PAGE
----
The Z-domain function of the switched-cap bandpass filters can be described by the following expression:
 Where Xi and Yi are, respectively, the ith samples of input and output voltages and a, b and c are the filter coefficients.
 The output of a ground fault sensing transformer 35 (FIG. 1b) is connected to the input of a GFIN amplifier 80 (FIG. 2), which has a high gain to amplify the small output from the sensor. The ground fault signal is amplified and lowpass filtered (82) (FIG. 2) for anti-aliasing before being fed to the third channel of the multiplexer 32 (FIG. 2).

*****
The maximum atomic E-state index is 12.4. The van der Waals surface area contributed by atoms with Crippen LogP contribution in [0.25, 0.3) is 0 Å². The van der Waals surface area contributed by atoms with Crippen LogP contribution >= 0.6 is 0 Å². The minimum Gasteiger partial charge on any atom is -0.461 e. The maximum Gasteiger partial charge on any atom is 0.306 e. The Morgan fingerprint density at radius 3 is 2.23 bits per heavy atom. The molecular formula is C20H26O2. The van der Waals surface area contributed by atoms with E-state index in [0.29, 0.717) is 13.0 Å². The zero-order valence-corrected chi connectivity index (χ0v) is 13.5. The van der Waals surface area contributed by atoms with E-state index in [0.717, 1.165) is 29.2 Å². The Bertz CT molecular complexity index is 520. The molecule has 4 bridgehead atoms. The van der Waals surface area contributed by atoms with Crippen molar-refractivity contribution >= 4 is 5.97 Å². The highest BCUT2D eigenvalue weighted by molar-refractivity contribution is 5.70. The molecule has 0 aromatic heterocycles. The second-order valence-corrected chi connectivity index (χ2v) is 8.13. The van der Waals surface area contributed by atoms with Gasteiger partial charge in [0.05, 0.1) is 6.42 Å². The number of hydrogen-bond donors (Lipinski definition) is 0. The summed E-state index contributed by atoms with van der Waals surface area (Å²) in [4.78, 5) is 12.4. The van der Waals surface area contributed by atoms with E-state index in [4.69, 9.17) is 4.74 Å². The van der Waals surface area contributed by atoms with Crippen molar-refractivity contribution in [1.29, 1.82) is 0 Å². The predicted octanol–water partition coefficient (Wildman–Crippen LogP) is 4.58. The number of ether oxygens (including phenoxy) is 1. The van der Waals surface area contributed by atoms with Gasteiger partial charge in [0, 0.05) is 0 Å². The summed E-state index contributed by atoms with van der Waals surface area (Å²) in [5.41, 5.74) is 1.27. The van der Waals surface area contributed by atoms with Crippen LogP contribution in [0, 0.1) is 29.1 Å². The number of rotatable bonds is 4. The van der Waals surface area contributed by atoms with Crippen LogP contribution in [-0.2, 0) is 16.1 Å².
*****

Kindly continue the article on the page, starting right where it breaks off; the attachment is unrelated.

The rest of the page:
Referring also to FIG. 4, this circuit performs an amplification and anti-aliasing low pass (LP) filtering of the ground fault (GF) input voltage before A-toD conversion and provides high pass (HP) filtering and amplification for the grounded neutral detection at pin GFOSC. The first gain stage 80 is a current-to-voltage converter providing signal for both low and high pass filters 82, 83 (FIG. 2). The 3 dB bandwidth of the high pass filter will be typical 15 KHz. The LP and HP filters are made by internal resistors and external capacitors 81 and 85 respectively. Clamping anti-parallel diodes 87 (see FIG. 1b) are placed between AREF and GFIN pins for transient protection.